Pressure mounts on Biden to make diverse picks for top posts

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President-elect Joe Biden speaks about jobs at The Queen theater, Friday, Dec. 4, 2020, in Wilmington, Del. (AP Photo/Andrew Harnik)

WASHINGTON – President-elect Joe Biden is facing increasing pressure to expand the racial and ideological diversity in his choices for Cabinet and other top jobs. A month and a half before he takes office, he's drawing rebukes from activists who fear he'll fall short on promises to build an administration that looks like the country it governs.

Of the nine major picks Biden has made so far, only two — Secretary of State choice Antony Blinken and chief of staff Ron Klain — are white men. That's a historic low that so far outpaces the historically diverse Cabinet that Barack Obama assembled in 2009.

But civil rights leaders are grumbling that none of the “big four” Cabinet positions – the secretaries of state, defense and treasury and the attorney general – has yet gone to a person of color. And Biden is declining to commit to doing so.

“I promise you, it'll be the single most diverse Cabinet based on race, color, based on gender that's ever existed in the United States of America,” the president-elect said instead during a news conference Friday.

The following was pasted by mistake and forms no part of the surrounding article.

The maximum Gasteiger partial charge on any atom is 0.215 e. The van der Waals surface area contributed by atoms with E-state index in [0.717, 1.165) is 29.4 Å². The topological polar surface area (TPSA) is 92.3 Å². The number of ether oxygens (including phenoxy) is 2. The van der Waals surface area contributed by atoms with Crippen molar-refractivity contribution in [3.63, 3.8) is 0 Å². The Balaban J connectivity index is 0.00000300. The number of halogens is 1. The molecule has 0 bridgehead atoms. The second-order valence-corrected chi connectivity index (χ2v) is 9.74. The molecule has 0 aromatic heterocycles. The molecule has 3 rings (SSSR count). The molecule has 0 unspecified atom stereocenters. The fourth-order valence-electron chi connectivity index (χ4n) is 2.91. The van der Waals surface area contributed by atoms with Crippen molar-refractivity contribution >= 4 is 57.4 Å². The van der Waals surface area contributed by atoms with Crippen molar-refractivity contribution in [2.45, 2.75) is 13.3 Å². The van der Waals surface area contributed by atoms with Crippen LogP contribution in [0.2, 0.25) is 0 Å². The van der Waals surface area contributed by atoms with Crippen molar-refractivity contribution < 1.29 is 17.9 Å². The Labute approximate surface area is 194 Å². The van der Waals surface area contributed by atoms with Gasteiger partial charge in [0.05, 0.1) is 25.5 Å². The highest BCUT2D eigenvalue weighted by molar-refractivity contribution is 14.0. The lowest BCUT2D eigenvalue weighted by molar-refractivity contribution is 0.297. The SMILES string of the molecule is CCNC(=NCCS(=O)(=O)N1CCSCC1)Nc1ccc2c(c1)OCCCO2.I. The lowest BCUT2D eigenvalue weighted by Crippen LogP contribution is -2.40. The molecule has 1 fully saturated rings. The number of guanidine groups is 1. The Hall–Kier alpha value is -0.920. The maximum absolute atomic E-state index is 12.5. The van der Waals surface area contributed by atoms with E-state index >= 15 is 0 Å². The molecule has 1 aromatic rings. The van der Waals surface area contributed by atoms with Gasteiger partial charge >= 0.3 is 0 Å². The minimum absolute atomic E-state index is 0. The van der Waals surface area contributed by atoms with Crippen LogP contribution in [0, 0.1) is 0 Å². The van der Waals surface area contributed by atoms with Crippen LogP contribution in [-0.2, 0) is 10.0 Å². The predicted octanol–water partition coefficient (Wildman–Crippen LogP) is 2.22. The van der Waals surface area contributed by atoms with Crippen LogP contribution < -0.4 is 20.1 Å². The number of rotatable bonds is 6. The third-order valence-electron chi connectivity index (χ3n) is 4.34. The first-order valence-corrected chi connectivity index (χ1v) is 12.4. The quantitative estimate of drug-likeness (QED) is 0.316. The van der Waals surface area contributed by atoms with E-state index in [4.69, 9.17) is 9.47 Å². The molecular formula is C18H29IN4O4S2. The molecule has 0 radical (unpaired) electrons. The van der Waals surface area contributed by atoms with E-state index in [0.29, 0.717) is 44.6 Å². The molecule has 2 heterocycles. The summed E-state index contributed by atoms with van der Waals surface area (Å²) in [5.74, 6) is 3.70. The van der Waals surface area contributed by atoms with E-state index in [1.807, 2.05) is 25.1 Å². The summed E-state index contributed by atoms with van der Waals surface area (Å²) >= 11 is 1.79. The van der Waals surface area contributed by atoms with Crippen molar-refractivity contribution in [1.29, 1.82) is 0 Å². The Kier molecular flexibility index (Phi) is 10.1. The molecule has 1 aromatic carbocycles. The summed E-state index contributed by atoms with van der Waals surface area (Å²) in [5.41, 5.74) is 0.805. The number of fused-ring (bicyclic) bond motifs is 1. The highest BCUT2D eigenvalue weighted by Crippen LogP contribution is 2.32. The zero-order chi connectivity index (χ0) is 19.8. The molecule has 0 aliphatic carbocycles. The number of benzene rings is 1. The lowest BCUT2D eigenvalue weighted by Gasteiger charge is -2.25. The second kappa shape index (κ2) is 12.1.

That came after Congressional Hispanic Democrats expressed dismay during a call with Klain and other Biden advisers on Thursday about the treatment of New Mexico Gov. Michelle Lujan Grisham, who reportedly removed her name from consideration to be the new administration's interior secretary. They urged that she remain a candidate to head the more prominent Department of Health and Human Services, but it's not clear she will.

“I do think there needs to be a little more focus on the progressive wing of the party as well as African Americans," Martin Luther King III, the son of the slain civil rights leader, said in a phone interview Friday. “But you can’t assume that that’s not going to be addressed.”

Biden already faces tough Senate fights to get some of his key picks confirmed by Republicans, and discontent among his own supporters over his commitment to diversity could prove especially problematic. He's urging bipartisanship but could find himself in a situation similar to Obama, who took office in 2009 talking of moving past political scuffling but underestimated strong pushback in Congress.

Today’s Senate is more bare-knuckled and hyper-partisan than when Biden was vice president, including GOP senators eyeing their own 2024 White House runs. But initial meetings between nominees and senators seem to be going well.